The Howard Johnson affair left me with an even greater desire to learn to swim. My dear wife, ever the problem solving autodidact, suggested a methodical and intellectual approach and provided me with several books on “Learning To Swim As An Adult,” courtesy of our local library. We had recently moved to an apartment complex with an Olympic-sized swimming pool; and thus, under cover of twilight, with my stack of swimming books and a firm resolve, I began my self-instruction.
I was determined and dedicated, and slowly but surely, I began mastering flotation and moving into deeper and deeper waters. I still had a few panic moments. One day I found myself in the deepest part of the pool, realized that I did not yet know how to swim and immediately sank to the bottom.
Thinking quickly I realized that even if I was in the deep end with water all around and nowhere near an edge I was actually standing on the bottom of the pool. A rare moment of clarity gave me the idea that as a temporarily non-buoyant object, given the power of ambulation, I could, if I wanted to, simply walk to the shallow end of the pool and save my life.
I began walking and soon felt the water pass the crown of my head, then I felt it touch the tops of my ears and soon it was below my nose and I could breathe normally as I continued walking. It was a watershed moment when I realized I would never die in a pool. I could simply walk out.
Some weeks later, having conquered these mental aspects, my swimming improved until I could swim the entire length of the pool. It was a milestone and inspired by it, I continued my daily swims. For non-swimmers I cannot recommend it enough. It is a tremendous exercise. I felt refreshed and rejuvenated after each swim. I did not think it could get any better until one day it began to pay real dividends.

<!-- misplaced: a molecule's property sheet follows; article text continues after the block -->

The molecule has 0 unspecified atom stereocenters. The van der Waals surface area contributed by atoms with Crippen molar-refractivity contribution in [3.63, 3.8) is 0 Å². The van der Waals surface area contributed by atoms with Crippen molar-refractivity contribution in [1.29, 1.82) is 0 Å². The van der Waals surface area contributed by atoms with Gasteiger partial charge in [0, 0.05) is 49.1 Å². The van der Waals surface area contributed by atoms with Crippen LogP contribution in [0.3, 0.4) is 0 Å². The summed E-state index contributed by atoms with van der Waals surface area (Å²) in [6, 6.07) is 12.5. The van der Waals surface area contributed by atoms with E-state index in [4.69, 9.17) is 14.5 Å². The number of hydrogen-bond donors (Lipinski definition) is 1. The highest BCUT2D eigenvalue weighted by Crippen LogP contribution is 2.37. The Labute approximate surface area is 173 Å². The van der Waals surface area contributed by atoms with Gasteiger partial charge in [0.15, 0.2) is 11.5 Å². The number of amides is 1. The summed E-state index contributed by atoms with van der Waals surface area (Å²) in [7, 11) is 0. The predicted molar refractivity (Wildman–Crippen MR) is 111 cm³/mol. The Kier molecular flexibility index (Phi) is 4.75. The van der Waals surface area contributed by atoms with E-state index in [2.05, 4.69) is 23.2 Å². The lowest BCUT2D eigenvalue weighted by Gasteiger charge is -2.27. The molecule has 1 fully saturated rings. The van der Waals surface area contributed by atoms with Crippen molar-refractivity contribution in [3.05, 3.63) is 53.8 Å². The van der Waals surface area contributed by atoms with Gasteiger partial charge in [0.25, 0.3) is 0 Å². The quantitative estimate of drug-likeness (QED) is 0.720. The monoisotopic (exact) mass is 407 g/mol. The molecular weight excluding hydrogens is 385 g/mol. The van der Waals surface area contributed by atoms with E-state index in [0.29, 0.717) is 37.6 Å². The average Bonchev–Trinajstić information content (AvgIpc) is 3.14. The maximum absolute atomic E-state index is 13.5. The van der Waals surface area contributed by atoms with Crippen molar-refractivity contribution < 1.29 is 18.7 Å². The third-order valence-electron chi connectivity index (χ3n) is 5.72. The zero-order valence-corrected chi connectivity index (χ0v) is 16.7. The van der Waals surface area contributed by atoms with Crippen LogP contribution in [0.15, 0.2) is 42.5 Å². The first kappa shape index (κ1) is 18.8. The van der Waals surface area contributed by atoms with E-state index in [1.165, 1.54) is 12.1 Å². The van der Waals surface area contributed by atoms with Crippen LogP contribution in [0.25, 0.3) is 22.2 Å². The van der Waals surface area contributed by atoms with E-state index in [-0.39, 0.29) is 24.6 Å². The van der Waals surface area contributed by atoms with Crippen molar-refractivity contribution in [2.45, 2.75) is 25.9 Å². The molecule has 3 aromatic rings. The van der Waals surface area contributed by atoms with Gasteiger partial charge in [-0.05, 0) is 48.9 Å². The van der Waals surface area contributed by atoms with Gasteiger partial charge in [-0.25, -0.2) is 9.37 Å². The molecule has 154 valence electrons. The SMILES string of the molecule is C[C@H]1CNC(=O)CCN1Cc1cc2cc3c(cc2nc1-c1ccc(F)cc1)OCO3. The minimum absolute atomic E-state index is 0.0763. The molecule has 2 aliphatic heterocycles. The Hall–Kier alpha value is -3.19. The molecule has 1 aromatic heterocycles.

I was on the fifth or sixth lap of my daily twenty-five. As I neared the shallow end and was about to turn for the next lap, I noticed something floating on the water. As I approached I realized it was three single dollar bills. Instinctively, I grabbed them with one hand, stood up and looked quickly about the pool area for their rightful owner.
Seeing no one, I continued swimming. On my return lap, I saw another bill, this time a five-dollar note. I did the same thing again. Once more, observing no one, I continued swimming. On the next lap, I saw another bill; this one was a ten. I was an experienced money-catcher by now and hardly interrupted my stroke as I collected the bill in passing.
Giddy with delight yet struggling against an incipient sense of guilt, I began to wonder. Where was it coming from? Was someone standing on one of the overlooking balconies tossing bills into the pool just to watch me palm them as I swam? Was I being taped surreptitiously for some new type of television show? What would happen on the next lap? Would there be a twenty floating on the shallow end this time?
I was absolutely flabbergasted when on my next lap there was, in fact, a twenty-dollar bill floating in the water. I grabbed the bill, continued swimming and could hardly breathe from all the excitement. I had no hopes at all of finding a fifty-dollar bill. I suppose Las Vegas had trained me to walk away from a table after modest wins, instead of holding out for an elusive bigger jackpot.
On the next lap there was no money, only a dark rectangular object on the shallow end floor. It was a man’s wallet and I knew at that very moment that I would not keep my “not so” ill-gotten gains. It was a deflating moment. Too many years of Catholic school had impressed upon me the idea that I must return the wallet and all the money to the office of the apartment complex adjacent to the pool.
Depressed by my honesty and short-lived affluence, I decided to end my swim and head for the office. As an afterthought, I decided to look in the wallet in case it was a neighbor I knew. It turned out to be someone I knew well but not well enough. Staring back at me from inside the wallet ID photo display was me.